Education for Emergencies: Concepts and Practices
2 credits / 6 weeks weeks
Professor Toh Swee-Hin (S. H. Toh)
This course seeks to clarify theoretical and conceptual frameworks for understanding the role of education in times of emergencies as well as educational strategies and practices essential in helping to prevent and/or overcome such emergencies, including armed conflicts and “natural” disasters. It is now recognized that although basic needs (e.g. water, food, shelter, physical security) are vital for emergencies-affected peoples and communities, education is likewise crucial. Drawing on exemplars from diverse regions, the course will examine a range of purposes that education can and should fulfill in emergency situations as part of a holistic humanitarian response and the broader challenge of building a culture of peace relevant for refugees, internally displaced peoples, ex-combatants and other vulnerable groups such as women and children to overcome physical and psychosocial trauma and suffering caused by displacement and loss of regular educational provision. Both formal and non-formal educational approaches and contexts, as well as curriculum and teaching-learning processes will be considered.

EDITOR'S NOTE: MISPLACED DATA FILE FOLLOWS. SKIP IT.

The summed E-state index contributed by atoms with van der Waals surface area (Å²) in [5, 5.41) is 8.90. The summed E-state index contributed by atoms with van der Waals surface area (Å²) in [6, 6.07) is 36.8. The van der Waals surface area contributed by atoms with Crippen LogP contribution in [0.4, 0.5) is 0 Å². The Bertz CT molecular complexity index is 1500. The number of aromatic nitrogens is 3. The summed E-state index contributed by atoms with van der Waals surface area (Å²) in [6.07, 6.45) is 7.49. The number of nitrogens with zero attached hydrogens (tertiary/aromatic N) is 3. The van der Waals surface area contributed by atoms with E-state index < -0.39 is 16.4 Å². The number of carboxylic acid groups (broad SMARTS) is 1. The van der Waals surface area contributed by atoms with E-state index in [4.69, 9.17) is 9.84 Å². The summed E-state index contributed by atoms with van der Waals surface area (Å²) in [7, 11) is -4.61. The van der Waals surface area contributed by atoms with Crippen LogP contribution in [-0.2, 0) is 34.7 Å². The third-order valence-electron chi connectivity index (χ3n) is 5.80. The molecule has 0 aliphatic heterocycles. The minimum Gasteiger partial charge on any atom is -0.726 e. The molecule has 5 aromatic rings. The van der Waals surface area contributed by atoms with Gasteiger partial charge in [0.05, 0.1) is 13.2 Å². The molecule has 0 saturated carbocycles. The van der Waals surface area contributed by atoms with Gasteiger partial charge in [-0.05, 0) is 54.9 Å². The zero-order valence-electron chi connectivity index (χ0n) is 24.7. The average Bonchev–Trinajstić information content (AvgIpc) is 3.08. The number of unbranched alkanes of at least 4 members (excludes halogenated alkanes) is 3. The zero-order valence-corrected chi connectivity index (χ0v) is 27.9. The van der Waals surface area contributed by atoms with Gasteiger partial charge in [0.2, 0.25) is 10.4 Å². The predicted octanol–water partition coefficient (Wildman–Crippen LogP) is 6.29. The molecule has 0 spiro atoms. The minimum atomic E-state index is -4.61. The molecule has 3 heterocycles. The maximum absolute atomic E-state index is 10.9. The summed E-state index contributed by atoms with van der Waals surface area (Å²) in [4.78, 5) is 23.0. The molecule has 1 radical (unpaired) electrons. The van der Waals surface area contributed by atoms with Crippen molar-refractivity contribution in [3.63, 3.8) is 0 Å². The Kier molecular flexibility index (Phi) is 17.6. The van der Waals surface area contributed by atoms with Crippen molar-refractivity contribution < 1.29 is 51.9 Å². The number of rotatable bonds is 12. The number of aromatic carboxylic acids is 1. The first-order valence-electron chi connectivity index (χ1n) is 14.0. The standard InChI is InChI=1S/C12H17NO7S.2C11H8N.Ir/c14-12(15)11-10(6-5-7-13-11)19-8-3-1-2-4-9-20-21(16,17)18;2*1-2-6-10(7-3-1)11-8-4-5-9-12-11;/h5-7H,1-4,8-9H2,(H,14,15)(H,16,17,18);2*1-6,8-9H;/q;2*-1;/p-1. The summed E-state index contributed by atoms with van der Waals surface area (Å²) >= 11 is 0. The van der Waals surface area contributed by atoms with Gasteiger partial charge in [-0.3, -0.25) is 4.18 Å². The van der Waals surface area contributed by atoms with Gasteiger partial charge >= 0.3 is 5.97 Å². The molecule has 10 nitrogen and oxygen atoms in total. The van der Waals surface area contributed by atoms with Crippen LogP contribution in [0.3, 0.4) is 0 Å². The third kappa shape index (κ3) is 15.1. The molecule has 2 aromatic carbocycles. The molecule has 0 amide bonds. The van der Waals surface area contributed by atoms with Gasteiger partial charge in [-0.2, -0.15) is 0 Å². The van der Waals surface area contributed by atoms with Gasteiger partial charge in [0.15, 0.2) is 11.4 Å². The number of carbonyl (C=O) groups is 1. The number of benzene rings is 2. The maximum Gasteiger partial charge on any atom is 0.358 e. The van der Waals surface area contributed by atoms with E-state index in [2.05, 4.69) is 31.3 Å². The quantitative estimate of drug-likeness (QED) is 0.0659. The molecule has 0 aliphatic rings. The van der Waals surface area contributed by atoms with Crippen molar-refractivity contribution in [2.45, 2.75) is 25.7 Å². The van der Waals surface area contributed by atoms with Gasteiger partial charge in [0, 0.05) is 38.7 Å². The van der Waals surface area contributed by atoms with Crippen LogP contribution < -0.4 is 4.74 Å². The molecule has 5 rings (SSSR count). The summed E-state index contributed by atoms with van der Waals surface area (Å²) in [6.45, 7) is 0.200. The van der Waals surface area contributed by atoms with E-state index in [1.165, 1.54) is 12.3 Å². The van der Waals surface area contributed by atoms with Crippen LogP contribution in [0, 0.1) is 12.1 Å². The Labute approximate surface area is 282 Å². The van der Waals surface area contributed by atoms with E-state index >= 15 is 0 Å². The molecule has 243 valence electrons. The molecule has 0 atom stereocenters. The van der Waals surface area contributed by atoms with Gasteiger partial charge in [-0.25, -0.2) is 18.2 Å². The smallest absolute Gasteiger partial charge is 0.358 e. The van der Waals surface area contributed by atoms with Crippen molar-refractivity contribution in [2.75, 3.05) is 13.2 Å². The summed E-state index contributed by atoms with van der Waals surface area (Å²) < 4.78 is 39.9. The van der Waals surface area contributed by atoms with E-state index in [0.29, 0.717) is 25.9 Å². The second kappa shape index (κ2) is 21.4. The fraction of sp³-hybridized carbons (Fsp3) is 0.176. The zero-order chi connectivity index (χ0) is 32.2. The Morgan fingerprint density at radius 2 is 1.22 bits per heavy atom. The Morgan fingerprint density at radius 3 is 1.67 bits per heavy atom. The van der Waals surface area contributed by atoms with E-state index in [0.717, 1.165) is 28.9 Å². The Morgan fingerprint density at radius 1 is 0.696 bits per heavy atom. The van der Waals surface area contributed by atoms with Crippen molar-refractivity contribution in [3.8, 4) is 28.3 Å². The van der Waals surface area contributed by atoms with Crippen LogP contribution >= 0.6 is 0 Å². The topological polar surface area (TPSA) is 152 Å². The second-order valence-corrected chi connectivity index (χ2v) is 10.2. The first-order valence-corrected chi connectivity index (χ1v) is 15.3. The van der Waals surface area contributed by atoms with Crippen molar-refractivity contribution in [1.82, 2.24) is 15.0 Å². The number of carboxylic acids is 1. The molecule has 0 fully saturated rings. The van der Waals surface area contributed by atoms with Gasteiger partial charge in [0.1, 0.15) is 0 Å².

Toh Swee-Hin (S. H. Toh)
Distinguished Professor, Head, Dept. of Peace and Conflict Studies and Coordinator, International Peace Studies Programme
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